Despite technological advancements in the healthcare industry, breast cancer remains a major health problem. Self-examination and annual screening mammograms continue to be the most common methods used for early detection. Although cancer screenings have become a controversial topic, the importance of early diagnosis is undisputed . Nevertheless, there is a critical need to further develop diagnostic breast imaging techniques that can distinguish which masses pose a threat, and which do not.
False Positives: Why Do They Occur?
The continued high rate of false-positive breast cancer screenings is largely the result of outdated technology. For example, screening mammograms most often detect benign cysts, calcifications and infections which may lead to false-positive breast cancer diagnoses. Positron Emission Tomography (PET) provides receptor specific tumor imaging–this allows distinction between benign (cancer-free) and malignant (cancer-positive) tumors and provides a more accurate demonstration of the state of malignancy.
In 2019, it is estimated that there will be 331,530 new cases of breast cancer and 41,760 breast cancer deaths among women in the U.S. . In the U.S. male population, although rare, there will be approximately 2,670 new breast cancer cases and 500 breast cancer deaths in 2019 .
Sixty-one percent of women who begin annual mammography screening at 40 to 50 years of age have a 10-year cumulative risk of having at least one false-positive mammogram . The cumulative risk for women who start annual screening later in life (66 to 74 years) is approximately 50 percent .
Neither self-examination nor mammography can always distinguish between masses that are malignant and those that are benign. This inability compels physicians to perform invasive procedures–such as biopsies–on patients to obtain tissue samples for histology. This process remains the gold standard for determination of malignancy. Among the estimated 7 million breast biopsy procedures performed annually on women in the U.S., nearly 80 percent find benign pathology .
It has been estimated that among U.S. women aged 50 years who have been screened annually for a decade, 3 to 14 out of 1000 will be over diagnosed and treated needlessly. On the other hand, only 0.3 to 3.2 will avoid a breast cancer death . Invasive biopsy procedures are associated with enormous health care costs, emotional trauma to patients, risks of spreading cancer and cosmetic concerns.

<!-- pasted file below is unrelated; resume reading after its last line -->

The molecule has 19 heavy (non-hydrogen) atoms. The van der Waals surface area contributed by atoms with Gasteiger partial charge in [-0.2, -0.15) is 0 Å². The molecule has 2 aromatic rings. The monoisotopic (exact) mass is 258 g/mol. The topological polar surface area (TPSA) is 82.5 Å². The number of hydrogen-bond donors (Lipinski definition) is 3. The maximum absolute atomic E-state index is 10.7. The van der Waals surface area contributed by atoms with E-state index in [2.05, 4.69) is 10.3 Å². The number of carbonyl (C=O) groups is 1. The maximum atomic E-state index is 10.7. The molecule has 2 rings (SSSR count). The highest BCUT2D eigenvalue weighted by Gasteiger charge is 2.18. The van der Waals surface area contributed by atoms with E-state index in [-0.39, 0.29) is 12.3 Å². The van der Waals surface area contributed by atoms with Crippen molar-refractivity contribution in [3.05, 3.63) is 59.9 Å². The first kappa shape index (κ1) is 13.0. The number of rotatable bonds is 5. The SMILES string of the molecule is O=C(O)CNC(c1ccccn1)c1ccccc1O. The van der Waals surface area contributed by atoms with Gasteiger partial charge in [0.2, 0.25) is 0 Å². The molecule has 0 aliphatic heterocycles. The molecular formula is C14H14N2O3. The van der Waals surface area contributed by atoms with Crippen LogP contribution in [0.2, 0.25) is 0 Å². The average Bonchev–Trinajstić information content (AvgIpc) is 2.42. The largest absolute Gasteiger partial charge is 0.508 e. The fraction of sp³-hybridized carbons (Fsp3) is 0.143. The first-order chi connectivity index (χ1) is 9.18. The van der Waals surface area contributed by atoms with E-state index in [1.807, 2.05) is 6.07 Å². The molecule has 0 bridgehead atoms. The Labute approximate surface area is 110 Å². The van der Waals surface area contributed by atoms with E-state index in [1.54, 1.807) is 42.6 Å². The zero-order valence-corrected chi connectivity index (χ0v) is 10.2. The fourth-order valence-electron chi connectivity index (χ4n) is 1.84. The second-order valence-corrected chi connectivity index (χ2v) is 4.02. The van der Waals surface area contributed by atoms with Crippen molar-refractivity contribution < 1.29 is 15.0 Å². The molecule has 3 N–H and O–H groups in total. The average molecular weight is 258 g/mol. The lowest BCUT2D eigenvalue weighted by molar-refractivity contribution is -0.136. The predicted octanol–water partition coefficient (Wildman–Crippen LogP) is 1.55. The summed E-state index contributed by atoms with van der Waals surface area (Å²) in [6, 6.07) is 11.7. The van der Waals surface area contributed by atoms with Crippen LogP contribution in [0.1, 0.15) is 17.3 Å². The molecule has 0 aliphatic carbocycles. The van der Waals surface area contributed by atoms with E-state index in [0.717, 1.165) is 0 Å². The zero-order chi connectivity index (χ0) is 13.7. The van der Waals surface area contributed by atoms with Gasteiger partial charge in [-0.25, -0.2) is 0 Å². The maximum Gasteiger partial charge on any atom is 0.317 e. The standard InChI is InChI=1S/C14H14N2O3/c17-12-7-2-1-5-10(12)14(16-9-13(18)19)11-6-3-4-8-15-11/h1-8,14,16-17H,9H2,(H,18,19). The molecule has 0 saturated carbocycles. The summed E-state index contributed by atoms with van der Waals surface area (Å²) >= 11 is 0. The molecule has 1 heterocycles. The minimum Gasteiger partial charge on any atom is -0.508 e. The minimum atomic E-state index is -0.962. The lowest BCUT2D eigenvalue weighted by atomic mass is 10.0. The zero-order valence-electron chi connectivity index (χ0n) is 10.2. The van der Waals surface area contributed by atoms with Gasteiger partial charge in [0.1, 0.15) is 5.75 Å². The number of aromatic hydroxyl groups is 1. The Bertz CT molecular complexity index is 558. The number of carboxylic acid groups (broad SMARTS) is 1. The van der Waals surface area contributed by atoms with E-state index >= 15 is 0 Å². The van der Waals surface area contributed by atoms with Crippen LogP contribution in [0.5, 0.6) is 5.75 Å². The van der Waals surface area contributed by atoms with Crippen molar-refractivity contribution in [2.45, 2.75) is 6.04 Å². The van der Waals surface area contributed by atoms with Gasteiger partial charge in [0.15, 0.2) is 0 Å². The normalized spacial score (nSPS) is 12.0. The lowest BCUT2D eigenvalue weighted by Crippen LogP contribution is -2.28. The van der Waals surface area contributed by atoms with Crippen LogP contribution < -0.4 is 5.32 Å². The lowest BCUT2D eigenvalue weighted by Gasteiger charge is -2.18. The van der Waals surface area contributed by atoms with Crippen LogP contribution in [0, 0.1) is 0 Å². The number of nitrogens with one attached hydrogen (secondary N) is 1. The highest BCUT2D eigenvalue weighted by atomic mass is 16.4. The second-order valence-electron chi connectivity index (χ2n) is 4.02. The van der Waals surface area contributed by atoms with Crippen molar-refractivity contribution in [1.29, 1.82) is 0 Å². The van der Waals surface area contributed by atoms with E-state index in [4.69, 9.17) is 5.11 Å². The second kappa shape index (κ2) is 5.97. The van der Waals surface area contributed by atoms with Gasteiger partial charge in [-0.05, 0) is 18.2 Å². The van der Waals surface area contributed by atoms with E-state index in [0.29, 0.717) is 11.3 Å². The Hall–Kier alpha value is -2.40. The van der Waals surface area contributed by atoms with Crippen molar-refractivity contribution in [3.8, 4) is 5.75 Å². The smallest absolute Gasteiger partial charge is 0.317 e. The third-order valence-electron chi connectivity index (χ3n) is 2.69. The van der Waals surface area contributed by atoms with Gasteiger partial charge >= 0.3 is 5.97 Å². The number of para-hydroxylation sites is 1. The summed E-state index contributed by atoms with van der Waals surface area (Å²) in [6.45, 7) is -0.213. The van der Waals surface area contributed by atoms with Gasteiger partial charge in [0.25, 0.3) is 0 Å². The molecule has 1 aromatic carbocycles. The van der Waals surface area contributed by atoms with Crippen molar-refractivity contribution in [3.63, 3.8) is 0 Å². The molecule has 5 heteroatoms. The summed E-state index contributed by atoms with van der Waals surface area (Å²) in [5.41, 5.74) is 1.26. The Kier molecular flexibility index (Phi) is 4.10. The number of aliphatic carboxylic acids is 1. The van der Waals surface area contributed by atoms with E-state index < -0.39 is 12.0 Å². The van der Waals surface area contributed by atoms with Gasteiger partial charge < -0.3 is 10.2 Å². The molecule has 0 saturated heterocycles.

Biopsies and tissue histology unequivocally determine malignancy. Unfortunately, this procedure is largely based upon morphologic modulations that the cancerous cells undergo. There are characteristic fingerprints that occur prematurely in the malignant cells that can also point to signs of cancer, including:
• Excess hormone production
• Receptors or proteins found on the cell surface
• Oncogenes produced within the nucleus of the cell
These signs are silent, frank evidence of tumor growth that often go undetected because of their immaturity in comparison to the histology testing.
VPAC1 receptors are named for the combined vasoactive intestinal peptide (VIP) plus the pituitary adenylate cyclase-activating peptide (PACAP) family of cell surface receptors.
The VPAC1 receptor is classified as a Type II binding site of the PACAP receptor family . The human VPAC1 receptor gene encodes a G protein-coupled receptor that recognizes both VIP- and PACAP-related peptides with high affinity . VPAC1 receptors are overexpressed in numerous cancers, including prostate, breast, colon, liver, lung, pancreatic, bladder, thyroid and uterine cancer .
The overexpression of VPAC1 receptors occurs on the surface of malignant cells and precedes histologic changes [11, 12]. Breast cancer cells are said to express approximately 104 receptors per cell  . VIP and PACAP have been shown to activate adenylate cyclase, increase VEGF (vascular endothelial growth factor) expression and secretion, and stimulate growth in various breast cancer cell lines .
NV-VPAC1 targets VPAC1 receptors, which are overexpressed on the surface of cancer cells early in the onset of cancer. Because these receptors play a major role in the progression of a number of malignancies, they may serve as molecular targets for cancer diagnosis and treatment.
VPAC1-specific peptides were designed and synthesized by Dr. Mathew Thakur and colleagues. Their hypothesis suggests that radiolabeled biomolecules with a high affinity for VPAC1 receptors could be used in vivo to image breast cancer cells. This breakthrough technology aids in both the early detection and localization of cancer cells. On the basis of its high affinity for VPAC1 receptors, 64Cu (Copper-64, a Beta-emitting isotope with a half-life [t½]=12.8 hours), was more sensitive than other imaging modalities, identifying all malignant tumors that overexpressed VPAC1, and did not identify benign tumors that did not overexpress VPAC receptors.
Approximately 40 million mammograms are conducted annually in the U.S. It is estimated that 1.7 million of those mammograms result in biopsies of suspicious lesions. Of those 1.7 million biopsies, approximately 1.3 million, or 80 percent, result in a benign diagnosis.
The estimated cost of those negative biopsies is nearly $4 billion.
NV-VPAC1® PET scan technology can significantly reduce the number of negative biopsies, improve the immediacy of a breast cancer confirmation and decrease the false positive rate.
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